Since becoming premier, the Doug Ford government has rewritten many of the laws and regulations that decide how we build and what we build. These developer-friendly changes help Doug Ford’s donor base reap record profits, but their impact on people, the environment, democracy and our affordable housing goals is mixed. And I’m being nice here.
Here’s a roundup of the good, bad and ugly changes to Ontario’s planning laws.
Abusing Ministerial Zoning Orders
Ministerial zoning orders (MZOs) are the nuclear bomb of planning. MZOs give the provincial government the power to override local planning rules and establish their own rules on a piece of land. Doug Ford has issued about 40 MZOs, and have faced considerable community opposition in response. City councilors and local residents were furious that the government made a secret deal with a big developer to build big on the provincially-owned Foundry site at 153 to 185 Eastern Ave. The government-backed down fast and is now negotiating with the city. In other cases, MZOs have been justifiable. I am at peace with MZOs that are formally requested by the city for projects that benefit the public good, like reducing the number of required parking spots at the new affordable housing development at 877 Yonge.
Opening up farmland to single tract homes
In response to pressure from developers, the Ford government has been quietly forcing municipalities to review and expand their municipal boundaries to permit urban sprawl on thousands of acres of nearby farmland, and reduce density requirements within the municipal boundary. This is a huge issue that could lead to the paving of thousands and thousands of acres of greenspace across Southern Ontario.
The government says expanding municipal boundaries is necessary to meet the housing needs for projected population growth until 2051, but critics say the government’s population and job growth estimates are grossly exaggerated.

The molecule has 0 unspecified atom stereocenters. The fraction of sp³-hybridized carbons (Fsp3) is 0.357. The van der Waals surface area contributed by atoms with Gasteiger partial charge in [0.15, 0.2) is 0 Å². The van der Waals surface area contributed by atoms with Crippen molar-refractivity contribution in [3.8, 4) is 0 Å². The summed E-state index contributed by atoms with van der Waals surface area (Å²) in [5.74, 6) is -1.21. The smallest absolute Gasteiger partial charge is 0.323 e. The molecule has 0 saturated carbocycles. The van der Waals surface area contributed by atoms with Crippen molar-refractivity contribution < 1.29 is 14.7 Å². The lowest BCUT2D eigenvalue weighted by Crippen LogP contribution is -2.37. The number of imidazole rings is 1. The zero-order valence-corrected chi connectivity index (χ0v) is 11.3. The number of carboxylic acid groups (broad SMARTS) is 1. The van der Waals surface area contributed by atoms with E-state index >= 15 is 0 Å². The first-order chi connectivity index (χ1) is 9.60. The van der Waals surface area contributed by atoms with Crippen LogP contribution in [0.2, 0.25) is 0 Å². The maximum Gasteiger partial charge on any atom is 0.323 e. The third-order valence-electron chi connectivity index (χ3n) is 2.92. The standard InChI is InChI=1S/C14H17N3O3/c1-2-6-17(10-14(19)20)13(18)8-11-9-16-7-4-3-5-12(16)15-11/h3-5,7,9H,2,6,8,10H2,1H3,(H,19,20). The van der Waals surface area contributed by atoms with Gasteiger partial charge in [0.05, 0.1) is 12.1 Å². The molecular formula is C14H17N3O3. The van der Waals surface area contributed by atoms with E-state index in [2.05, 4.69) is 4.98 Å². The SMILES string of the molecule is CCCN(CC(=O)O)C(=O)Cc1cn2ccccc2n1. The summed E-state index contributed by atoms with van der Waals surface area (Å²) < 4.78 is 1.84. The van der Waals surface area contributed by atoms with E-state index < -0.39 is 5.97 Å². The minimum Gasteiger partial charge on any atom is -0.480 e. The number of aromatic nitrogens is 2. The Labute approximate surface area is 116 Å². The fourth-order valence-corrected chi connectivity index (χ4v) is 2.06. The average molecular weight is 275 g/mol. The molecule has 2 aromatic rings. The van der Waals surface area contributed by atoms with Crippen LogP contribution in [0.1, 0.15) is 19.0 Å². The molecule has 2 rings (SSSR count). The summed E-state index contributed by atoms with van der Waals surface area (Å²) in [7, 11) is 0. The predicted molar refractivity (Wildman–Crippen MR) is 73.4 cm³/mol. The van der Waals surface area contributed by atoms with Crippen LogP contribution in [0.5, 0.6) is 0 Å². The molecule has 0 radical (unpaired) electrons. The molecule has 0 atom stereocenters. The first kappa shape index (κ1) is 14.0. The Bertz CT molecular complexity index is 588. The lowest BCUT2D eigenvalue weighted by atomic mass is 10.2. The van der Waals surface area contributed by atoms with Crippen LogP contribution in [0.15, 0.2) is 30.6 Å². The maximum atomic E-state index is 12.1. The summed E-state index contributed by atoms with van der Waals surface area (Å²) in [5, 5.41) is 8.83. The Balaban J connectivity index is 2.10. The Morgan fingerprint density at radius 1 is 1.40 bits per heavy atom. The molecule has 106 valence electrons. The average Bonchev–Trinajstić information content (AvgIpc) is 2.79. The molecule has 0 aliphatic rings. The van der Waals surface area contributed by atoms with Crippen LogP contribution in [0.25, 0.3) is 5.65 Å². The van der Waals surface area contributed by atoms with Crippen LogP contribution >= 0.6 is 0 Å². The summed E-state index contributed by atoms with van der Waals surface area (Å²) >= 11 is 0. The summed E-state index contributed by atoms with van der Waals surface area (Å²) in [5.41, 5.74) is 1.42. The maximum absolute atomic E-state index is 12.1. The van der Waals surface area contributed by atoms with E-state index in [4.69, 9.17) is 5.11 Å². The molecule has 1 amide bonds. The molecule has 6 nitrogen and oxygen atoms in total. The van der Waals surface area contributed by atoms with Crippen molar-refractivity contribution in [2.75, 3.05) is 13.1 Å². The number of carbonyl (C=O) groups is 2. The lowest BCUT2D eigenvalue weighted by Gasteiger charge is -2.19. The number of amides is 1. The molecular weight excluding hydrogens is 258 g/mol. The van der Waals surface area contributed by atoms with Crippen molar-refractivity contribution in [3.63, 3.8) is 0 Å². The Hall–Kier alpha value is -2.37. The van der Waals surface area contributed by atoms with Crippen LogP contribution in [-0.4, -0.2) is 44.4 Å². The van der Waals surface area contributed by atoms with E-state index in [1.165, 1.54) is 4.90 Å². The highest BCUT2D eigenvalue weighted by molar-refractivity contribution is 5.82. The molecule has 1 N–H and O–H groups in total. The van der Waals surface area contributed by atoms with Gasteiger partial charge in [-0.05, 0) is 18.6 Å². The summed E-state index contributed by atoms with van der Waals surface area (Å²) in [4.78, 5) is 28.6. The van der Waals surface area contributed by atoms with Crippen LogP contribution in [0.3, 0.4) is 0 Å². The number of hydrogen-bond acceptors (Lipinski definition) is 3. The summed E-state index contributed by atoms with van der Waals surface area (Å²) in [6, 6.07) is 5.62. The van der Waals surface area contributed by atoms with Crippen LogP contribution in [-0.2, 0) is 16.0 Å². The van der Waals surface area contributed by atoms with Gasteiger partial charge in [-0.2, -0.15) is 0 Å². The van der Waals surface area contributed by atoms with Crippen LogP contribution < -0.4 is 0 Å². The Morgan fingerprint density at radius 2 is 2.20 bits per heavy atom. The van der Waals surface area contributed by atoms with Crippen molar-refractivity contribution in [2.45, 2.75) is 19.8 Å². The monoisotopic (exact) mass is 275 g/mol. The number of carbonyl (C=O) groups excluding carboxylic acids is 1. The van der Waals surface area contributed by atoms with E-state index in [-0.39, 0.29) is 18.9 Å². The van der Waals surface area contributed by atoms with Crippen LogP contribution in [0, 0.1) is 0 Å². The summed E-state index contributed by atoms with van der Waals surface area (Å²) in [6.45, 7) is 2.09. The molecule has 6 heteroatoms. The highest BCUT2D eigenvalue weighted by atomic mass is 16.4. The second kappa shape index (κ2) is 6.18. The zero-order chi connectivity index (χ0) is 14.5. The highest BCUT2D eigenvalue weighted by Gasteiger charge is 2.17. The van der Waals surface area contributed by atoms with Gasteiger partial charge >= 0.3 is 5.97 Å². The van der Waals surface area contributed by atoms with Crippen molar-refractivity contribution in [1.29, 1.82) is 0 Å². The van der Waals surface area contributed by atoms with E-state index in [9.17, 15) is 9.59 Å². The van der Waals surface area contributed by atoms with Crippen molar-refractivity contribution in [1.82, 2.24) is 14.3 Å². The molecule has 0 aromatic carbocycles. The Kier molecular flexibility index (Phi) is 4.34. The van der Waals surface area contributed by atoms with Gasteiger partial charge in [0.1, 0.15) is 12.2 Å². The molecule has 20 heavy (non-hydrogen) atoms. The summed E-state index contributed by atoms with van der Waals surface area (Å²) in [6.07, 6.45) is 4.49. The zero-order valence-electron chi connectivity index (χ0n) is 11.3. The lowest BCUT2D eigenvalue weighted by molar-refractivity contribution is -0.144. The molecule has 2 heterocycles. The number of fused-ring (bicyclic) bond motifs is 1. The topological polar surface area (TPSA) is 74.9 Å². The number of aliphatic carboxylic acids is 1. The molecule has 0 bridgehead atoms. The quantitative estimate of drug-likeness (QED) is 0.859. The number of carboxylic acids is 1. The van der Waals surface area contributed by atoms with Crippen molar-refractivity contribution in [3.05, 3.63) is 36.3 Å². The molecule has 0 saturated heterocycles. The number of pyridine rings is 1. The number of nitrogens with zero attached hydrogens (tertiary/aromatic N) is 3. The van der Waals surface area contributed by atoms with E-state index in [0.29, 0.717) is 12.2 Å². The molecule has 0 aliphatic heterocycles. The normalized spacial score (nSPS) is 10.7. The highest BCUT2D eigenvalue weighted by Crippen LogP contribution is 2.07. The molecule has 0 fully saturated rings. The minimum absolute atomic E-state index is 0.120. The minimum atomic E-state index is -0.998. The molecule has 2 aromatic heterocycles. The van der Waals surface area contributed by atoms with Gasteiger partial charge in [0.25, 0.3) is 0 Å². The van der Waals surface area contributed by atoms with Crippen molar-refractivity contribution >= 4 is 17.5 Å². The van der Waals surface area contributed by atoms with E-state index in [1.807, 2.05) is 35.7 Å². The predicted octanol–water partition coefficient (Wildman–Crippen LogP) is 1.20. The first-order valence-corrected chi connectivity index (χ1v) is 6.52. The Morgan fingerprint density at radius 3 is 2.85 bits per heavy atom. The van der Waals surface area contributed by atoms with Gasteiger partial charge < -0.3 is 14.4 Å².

Environmental Defence, residents and councillors are campaigning to protect farmland, stop any needless expansion of a municipalities’ boundaries, and meet housing and job needs by increasing density within existing neighbourhoods first. This is an issue I’m following closely.
Ford has embraced transit-oriented development to increase density near major transit stations by building above and nearby major transit stations. To transition to zero-carbon transit-friendly neighbourhoods, more housing should be built near transit.
Here’s the problem. The Ford government is making deals with developers to build above and near transit sites in return for partially paying for transit station construction, but the public doesn’t know how much money will go to station construction, what sized units the developer will build, how many of them will be truly affordable and for how long, and what profit margin the developer is permitted to make.
Is this truly the best we can do with our precious provincial land? No. Instead of selling off land to big developers that we’ll never get back, we should keep our land and build housing and services, from affordable housing to community centres to daycares, that truly meet the needs of our city.
Changing LPAT rules
This year, the Ford government made changes to the Local Planning Appeal Tribunal (LPAT) that gives community members and municipalities even less say over land-use planning. The tribunal can now dismiss a proceeding without a hearing if the adjudicator believes the proceeding has no reasonable prospect of success. Third parties - mostly residents - can no longer testify at a hearing, and can only submit written comments. The government has also removed the right to a judicial review or an appeal except in very exceptional circumstances.
Restricting inclusionary zoning
Of the over 230,000 units built or approved in the last five years within Toronto, only about 2% were affordable. Increasing supply will not solve our housing affordability crisis. Government needs to regulate and invest. The City of Toronto is developing an inclusionary zoning policy that would require new residential developments to include affordable housing units. The Ford government put hard limits on inclusionary zoning through Bill 108, which limits inclusionary zoning rules to major transit stations. Inclusionary zoning should be allowed beyond these transit stations.
We must increase our housing supply. Instead of building single tract homes on prime farmland, we should plan for walkable transit-friendly neighbourhoods, and regulate and fund the kind of housing our city truly needs, including affordable housing, supportive housing, community housing, and missing middle housing for families. This is how we create a truly livable and green city and protect our farmland and greenspaces for generations to come.